No Longer A Democracy?


Supreme_Court_US_2010Most history teachers are quick to correct people about the form of government established by the Constitution of the United States. It’s a republic, not a democracy.

Truthfully, since the 1960s the lines between the two have become blurred, as more and more states turned away from caucuses and closed door deals to choose Party candidates through the primary elections.

But nothing has been more democratic than the initiative process in California in which the people themselves decide on proposed laws and state constitutional amendments.

The initiative process brought Indian casinos to the state, the lottery, and medical marijuana. It even raised taxes while the state and its people were still reeling from the recession. California, it’s pretty clear, won’t be confused with a conservative state.

However, in 2000 Proposition 22, the Knight initiative, was passed into law, stating that “only marriage between a man and a woman is valid or recognized in California.” This law, similar to the Defense of Marriage Act passed four years earlier by the Federal government, added protection to the Family Code which already defined marriage as “a personal relation arising out of a civil contract between a man and a woman, to which the consent of the parties capable of making that contract is necessary.”

Over four and a half million voters passed this law–61% of those who went to the polls. In-court wrangling ensued. In 2008 the California Supreme Court lumped a number of these appeals together and ruled that the law was unconstitutional.

Immediately Proposition 8, an amendment to the California State Constitution known as the California Marriage Protection Act, was put on the ballot. Here’s the text in its entirety:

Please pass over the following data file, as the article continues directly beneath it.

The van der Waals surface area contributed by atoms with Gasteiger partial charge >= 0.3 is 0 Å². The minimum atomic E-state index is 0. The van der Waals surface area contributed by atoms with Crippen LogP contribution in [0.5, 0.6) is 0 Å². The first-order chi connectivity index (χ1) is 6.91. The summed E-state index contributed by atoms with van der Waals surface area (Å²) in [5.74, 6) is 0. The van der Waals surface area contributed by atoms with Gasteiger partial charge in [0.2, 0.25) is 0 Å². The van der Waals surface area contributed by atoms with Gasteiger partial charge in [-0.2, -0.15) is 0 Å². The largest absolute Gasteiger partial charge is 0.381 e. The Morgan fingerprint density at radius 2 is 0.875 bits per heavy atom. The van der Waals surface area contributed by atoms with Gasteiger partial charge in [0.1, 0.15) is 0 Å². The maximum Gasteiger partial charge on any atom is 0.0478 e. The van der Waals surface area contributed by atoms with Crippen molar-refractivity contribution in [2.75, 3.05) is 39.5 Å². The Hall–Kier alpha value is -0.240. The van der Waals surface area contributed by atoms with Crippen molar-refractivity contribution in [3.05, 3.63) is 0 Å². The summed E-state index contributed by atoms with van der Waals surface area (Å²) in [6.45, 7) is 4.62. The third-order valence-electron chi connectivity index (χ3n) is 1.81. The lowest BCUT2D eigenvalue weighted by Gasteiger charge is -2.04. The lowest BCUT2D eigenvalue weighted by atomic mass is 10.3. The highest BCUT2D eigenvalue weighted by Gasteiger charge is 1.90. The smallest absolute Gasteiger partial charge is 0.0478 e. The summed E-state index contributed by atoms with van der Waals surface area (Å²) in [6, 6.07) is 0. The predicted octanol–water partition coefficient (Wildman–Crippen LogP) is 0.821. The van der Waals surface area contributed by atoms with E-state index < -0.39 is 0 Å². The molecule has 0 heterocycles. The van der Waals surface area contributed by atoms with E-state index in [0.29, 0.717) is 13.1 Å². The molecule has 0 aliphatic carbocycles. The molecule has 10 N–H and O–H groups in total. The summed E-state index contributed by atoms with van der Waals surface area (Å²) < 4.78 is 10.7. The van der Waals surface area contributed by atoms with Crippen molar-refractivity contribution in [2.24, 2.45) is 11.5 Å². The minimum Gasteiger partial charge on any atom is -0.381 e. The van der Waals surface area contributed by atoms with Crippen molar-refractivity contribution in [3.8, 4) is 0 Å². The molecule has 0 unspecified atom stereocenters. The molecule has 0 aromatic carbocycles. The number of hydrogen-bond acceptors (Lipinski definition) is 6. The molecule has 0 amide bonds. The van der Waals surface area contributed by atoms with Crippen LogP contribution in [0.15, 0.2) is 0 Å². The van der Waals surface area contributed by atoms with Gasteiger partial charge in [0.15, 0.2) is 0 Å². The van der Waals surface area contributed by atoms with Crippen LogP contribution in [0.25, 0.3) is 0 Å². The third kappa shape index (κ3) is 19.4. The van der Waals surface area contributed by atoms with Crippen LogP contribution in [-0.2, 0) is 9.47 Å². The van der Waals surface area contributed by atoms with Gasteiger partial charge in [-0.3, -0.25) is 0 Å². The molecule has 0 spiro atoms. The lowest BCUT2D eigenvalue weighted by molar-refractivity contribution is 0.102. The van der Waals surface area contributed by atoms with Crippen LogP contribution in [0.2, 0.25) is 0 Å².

Section I. Title

This measure shall be known and may be cited as the “California Marriage Protection Act.”

Section 2. Article I. Section 7.5 is added to the California Constitution, to read:

Sec. 7.5. Only marriage between a man and a woman is valid or recognized in California.

For the voter pamphlet then-Attorney General Jerry Brown renamed the proposition, “Eliminates Rights of Same-Sex Couples to Marry. Initiative Constitutional Amendment.” He gave the following description in the election ballot summary: “changes the California Constitution to eliminate the right of same-sex couples to marry in California.”

To this day the media refers to Proposition 8 as a ban on same-sex marriage.

Despite the changed terminology, despite a wall of media giants opposing it, the amendment passed. Over seven million voters decided in favor of the traditional definition of marriage–over 52% of those who went to the poll.

So how can a court undermine the state constitution?

It’s still a little baffling to me. The California Supreme Court upheld the amendment, but then a suit was filed in a Federal District Court in San Francisco.